Two hurricanes, Harvey and Irma, struck the United States in quick succession and devastated large areas of Texas and Florida. The third one, Maria, has ruined Puerto Rico and it is now faced with a major Humanitarian Crisis as revealed by Gov. Ricardo A. Rosselló.

Hurricane Maria has knocked out power and there is a drastic shortage of water as well as fuel and the Governor feels that since Puerto Rico is a US territory, it should be treated on par with the hurricane-ravaged states of Texas and Florida.

The fallout of Maria

The New York Times reports that Gov.

Ricardo A. Rosselló indicated that the humanitarian crisis in Puerto Rico will increase unless relief measures are taken. He said that Puerto Ricans are citizens of the United States and could be moved to the mainland to escape the post-Maria hardships on the island. In order to prevent a mass exodus, Congress must take necessary action.

President Donald Trump has blamed the natural disaster on the fragile economic situation of the island that can be attributed to factors like broken infrastructure and massive debt burden. Trump drew the comparison with Texas and Florida which also suffered hurricane damages and said they had coped well with the disasters.

Bringing relief to Puerto Rico

The Federal Emergency Management Agency FEMA has funds earmarked for Hurricane Harvey, which hit Texas, and Hurricane Irma, which hit Florida and damaged Puerto Rico and the United States' Virgin Islands.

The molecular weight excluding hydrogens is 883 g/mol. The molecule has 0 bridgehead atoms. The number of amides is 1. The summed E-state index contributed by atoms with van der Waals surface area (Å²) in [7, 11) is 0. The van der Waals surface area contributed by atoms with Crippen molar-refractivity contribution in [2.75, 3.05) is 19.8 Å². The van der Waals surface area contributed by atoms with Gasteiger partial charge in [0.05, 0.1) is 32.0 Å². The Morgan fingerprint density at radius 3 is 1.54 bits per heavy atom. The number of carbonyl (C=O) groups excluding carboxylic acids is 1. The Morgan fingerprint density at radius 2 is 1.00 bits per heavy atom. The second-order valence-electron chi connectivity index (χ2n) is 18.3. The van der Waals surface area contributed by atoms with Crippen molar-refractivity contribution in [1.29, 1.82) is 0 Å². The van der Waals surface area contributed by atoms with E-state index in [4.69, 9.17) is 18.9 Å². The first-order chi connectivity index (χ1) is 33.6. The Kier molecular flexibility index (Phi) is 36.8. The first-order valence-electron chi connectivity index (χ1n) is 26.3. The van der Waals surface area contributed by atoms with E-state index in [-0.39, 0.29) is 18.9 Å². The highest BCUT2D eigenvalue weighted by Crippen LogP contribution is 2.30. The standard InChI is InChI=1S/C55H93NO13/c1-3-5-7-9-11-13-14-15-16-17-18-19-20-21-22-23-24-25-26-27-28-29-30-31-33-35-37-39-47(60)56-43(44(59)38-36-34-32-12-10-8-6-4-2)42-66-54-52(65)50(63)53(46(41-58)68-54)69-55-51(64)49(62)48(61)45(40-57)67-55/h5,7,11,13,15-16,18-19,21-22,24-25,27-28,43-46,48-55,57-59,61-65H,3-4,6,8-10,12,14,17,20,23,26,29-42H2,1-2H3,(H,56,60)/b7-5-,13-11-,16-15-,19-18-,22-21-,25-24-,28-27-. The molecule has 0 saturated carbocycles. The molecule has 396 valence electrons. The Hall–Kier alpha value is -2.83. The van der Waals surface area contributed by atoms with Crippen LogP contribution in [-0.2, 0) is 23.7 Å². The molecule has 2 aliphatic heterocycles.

The authorities visited Puerto Rico to get first-hand information on ground realities and assess the extent of damages.

They have said money is not a constraint. The problem is with logistics because there are obstacles to smooth delivery of necessities like water and food. The airfield at San Juan airport is damaged, some of the ports are operating partially and roads are littered with debris while the safety of bridges needs to be ensured.

The bottom line is that large portions of Puerto Rico do not have water and there is no electricity anywhere, adding to the miseries.

The island has wastewater and water treatment plants but there is no electricity, so generators would be required to operate the systems. Obviously, a major humanitarian crisis is very much in the cards.

The unnatural behavior of weather is gradually becoming more pronounced as also a matter of concern and islands in the Caribbean have to be prepared to face such vagaries of nature. The factors that are responsible for this phenomenon are not known but global warming and sea level rise could be two possible reasons.